Objective—To develop a parsimonious statistical model to predict incidence of lameness in the subsequent lactation by use of data collected at cessation of lactation in dairy cows.
Procedures—At cessation of lactation during hoof trimming, body condition score (BCS), visual locomotion score, digital cushion thickness (DCT), and digital lesions were assessed.
Results—140 (24%) cows were treated for claw horn disruption lesions (CHDLs) at cessation of lactation (114 with sole ulcers [pododermatitis circumscripta] and 26 with white line disease). The BCS was highly associated with DCT. Cows with CHDLs at cessation of lactation had significantly lower DCT, compared with other cows. All 3 logistic regression models predicted the incidence of CHDLs in the subsequent lactation with good accuracy; the area under the receiver operating characteristic curves was 0.76, 0.76, and 0.77 for the first, second, and third logistic regression models, respectively.
Conclusion and Clinical Relevance—Evaluation of 3 logistic regression models indicated that lameness could be predicted with good accuracy by use of all 3. The ability to predict lameness will facilitate the implementation of lameness prevention strategies by targeting specific cows.
Objective—To isolate and characterize bacteriophages with strong in vitro lytic activity against various pathogenic Pseudomonas aeruginosa strains isolated from dogs with ocular infections.
Sample—26 genetically distinct P aeruginosa isolates.
Procedures—P aeruginosa strains were derived from dogs with naturally acquired ulcerative keratitis. From a large-scale screening for bacteriophages with potential therapeutic benefit against canine ocular infections, 2 bacteriophages (P2S2 and P5U5) were selected; host ranges were determined, and phage nucleic acid type and genetic profile were identified via enzymatic digestion. Electron microscopy was used to characterize bacteriophage ultrastructure. Bacteriophage temperature and pH stabilities were assessed by use of double-layer agar overlay titration. A cocultivation assay was used to evaluate the effect of the bacteriophages on bacterial host growth.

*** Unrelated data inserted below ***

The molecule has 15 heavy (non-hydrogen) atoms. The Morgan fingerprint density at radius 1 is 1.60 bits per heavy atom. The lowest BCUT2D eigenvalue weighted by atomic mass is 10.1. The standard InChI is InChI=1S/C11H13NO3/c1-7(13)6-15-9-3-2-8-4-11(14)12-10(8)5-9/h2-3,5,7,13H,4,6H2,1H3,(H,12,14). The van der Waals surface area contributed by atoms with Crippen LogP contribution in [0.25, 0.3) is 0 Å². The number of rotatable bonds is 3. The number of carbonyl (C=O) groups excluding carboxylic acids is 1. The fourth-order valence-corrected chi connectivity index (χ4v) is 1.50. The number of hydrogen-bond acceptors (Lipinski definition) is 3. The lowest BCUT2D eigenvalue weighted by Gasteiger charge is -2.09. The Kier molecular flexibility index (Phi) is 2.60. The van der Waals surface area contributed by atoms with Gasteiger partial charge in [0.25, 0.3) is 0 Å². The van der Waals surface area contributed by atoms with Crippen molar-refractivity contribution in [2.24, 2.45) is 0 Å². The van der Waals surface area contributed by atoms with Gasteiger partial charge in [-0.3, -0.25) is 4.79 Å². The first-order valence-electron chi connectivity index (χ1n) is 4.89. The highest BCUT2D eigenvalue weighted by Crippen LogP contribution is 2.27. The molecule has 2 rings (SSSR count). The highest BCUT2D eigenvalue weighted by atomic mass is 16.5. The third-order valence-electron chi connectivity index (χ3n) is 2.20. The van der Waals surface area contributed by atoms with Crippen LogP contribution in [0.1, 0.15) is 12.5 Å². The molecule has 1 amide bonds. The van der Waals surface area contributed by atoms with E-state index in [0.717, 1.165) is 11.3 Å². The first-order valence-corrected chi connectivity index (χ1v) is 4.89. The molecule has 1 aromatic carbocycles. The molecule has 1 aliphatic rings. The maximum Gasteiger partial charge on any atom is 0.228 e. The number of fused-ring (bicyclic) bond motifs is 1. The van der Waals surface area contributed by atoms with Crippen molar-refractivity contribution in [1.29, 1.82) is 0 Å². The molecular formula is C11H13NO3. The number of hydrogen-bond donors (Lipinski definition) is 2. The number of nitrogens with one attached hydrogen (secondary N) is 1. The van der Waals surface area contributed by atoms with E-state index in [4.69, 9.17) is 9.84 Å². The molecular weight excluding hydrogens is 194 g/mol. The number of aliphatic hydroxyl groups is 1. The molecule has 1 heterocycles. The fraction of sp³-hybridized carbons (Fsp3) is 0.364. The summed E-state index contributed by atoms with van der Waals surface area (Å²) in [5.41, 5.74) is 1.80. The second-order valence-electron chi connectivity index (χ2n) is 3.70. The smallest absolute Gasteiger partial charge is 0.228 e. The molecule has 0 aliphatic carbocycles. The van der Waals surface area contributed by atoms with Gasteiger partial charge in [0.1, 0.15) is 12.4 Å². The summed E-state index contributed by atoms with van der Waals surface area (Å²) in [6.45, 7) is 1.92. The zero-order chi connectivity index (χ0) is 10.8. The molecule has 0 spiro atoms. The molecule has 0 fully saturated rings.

Results—P5U5 was active against all P aeruginosa isolates, whereas P2S2 formed lytic plaques on plates of 21 (80.8%) isolates. For each bacteriophage, the genomic nucleic acid was DNA; each was genetically distinct. Ultrastructurally, P2S2 and P5U5 appeared likely to belong to the Podoviridae and Siphoviridae families, respectively. The bacteriophages were stable within a pH range of 4 to 12; however, titers of both bacteriophages decreased following heating for 10 to 50 minutes at 45° or 60°C. Growth of each P aeruginosa isolate was significantly inhibited in coculture with P2S2 or P5U5; the dose response was related to the plaque-forming unit-to-CFU ratios.
Conclusions and Clinical Relevance—Bacteriophages P2S2 and P5U5 appear to be good candidates for phage treatment of infection caused by pathogenic P aeruginosa in dogs.
Objective—To characterize clinical ocular disease, viral shedding, and serologic response associated with primary canine herpesvirus-1 (CHV-1) ocular infection in naïve adult dogs.
Animals—12 specific pathogen-free adult Beagles.
Procedures—Dogs were topically inoculated in the right eye with CHV-1 (infection group; n = 8) or virus-free medium (control group; 4). Dogs were inoculated with or without corneal microtrephination and subconjunctivally administered corticosteroids. Conjunctiva, buffy coat, and serum samples for real-time PCR assay, virus isolation, and serum neutralization (SN) antibody titers were collected until postinfection day (PID) 224, and general physical and ophthalmologic examinations were performed.